But watches really seem to be one of the “must-have” items if you’re going to run with the rich crowd. There are ads in the magazine for over 30 watch brands, almost all of which I’ve never heard of before. I kept looking for a Rolex ad, but no, not a one in sight. Not expensive enough, maybe.

Instead there are names like Bvlgari (yes, that’s spelled correctly, and no, I can’t pronounce it, either). I can tell you it’s only available in select cities like Aspen, Bar Harbour, Beverly Hills, Chevy Chase and Palm Beach.

Most of the watch ads have a similar short list of exclusive sites they’re available at, as if short supply somehow means quality. But with over 30 brands advertised, over 15 of them have to rank in the bottom half, quality wise. A few have to be the Yugo or Daewoo of watches, no matter what the cost.

My advice? Skip the snooty watch and go with a Timex, available exclusively at every drug and discount store that will have them.

    – June 6, 2007 
  • Front.batter
    THE DERBY—Tyler “Smallpox” Flakne of Minnesota’s Home Run League All-Stars goes for the fence Friday night during the National Wiffle League Association’s home run derby in Morenci. This year the wiffleball national tournament moved from Dublin, Ohio, to Morenci’s Wakefield Park. During the derby, competitors had two minutes to hit as many home runs as possible. The winner this year finished with 21. See page 6 and 7 for additional photos.
  • Front.green Screen
    OUT OF THIS WORLD—Elizabeth McFadden and Elise Christle pose in front of the green screen as VolunTeen Noah Gilson makes them appear as though they are standing on the Moon. More photos from the Stair District Library’s NASA @ My Library program are on page 12.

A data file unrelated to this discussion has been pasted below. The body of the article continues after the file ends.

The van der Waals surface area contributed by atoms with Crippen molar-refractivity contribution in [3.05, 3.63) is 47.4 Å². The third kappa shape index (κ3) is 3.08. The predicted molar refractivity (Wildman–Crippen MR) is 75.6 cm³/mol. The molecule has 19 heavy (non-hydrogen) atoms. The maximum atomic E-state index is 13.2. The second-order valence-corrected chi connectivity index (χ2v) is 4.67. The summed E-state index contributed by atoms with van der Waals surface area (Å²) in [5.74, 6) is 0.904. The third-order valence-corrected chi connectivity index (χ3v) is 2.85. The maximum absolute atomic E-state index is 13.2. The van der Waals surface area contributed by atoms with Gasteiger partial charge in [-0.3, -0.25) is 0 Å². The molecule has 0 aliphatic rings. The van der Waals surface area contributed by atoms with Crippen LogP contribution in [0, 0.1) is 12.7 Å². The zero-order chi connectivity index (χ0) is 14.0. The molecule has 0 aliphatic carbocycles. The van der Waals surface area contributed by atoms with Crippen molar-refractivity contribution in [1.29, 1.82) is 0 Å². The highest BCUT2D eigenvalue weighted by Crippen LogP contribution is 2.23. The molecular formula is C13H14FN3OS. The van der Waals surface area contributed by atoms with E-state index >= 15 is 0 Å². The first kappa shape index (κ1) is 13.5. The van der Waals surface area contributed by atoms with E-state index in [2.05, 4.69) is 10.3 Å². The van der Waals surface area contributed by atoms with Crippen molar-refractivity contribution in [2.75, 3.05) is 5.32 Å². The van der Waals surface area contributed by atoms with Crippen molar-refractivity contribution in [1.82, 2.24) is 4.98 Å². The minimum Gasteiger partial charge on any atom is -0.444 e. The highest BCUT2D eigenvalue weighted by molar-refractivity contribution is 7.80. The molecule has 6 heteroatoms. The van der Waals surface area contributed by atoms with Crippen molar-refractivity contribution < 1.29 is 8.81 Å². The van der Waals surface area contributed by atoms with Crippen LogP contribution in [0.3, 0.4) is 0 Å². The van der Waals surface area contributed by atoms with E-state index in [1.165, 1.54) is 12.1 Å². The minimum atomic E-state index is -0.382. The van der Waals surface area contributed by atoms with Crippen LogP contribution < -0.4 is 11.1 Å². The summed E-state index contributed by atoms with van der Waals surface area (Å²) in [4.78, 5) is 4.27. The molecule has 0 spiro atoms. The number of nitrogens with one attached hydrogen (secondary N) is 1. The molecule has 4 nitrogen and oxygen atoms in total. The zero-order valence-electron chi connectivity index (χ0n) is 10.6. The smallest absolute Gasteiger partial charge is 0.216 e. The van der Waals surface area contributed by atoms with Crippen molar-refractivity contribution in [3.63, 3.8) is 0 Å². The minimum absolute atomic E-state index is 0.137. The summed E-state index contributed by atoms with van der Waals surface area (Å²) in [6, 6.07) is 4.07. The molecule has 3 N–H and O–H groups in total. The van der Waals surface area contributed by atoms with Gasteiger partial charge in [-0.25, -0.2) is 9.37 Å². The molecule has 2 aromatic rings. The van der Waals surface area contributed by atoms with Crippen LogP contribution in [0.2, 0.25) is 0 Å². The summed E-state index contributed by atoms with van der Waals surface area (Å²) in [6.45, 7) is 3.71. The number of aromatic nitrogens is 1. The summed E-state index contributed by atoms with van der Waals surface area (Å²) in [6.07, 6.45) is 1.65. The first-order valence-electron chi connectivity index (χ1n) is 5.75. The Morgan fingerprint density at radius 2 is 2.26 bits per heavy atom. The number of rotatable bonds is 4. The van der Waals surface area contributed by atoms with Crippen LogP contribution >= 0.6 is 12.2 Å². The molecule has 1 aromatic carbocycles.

• Front.snake
    Lannis Smith of the Leslie Science and Nature Center in Ann Arbor shows off a python last week at Stair District Library's Summer Reading Program.
  • Front.fireworks
    FIREWORKS erupt Saturday night over Morenci’s Wakefield Park during the waning hours of the Town and Country Festival. Additional festival photos are inside.
  • Pipeline Spread
    LINED UP—Lengths of pipe were put in place last week along the route of the Rover natural gas pipeline that will stretch from Defiance, Ohio, to Ontario, Canada. Topsoil was removed before the pipes were laid out. The 42-inch diameter pipeline is scheduled for completion in November.
  • Front.F.school
    PROGRESS continues on the agriculture classroom addition at Fayette High School. The project will add 2,900 square feet of space and include an overhead door that would allow equipment to be driven inside. The building should be ready for the start of school in August. Work on ball fields and a running track is also underway.
  • Front.rock Study
    ROCKHOUNDS—From the left, Joseph McCullough, Sean Pagett and Jonathan McCullough peer through hand lenses to study rocks. The project is part of Morenci Elementary School’s summer camp that continues into August.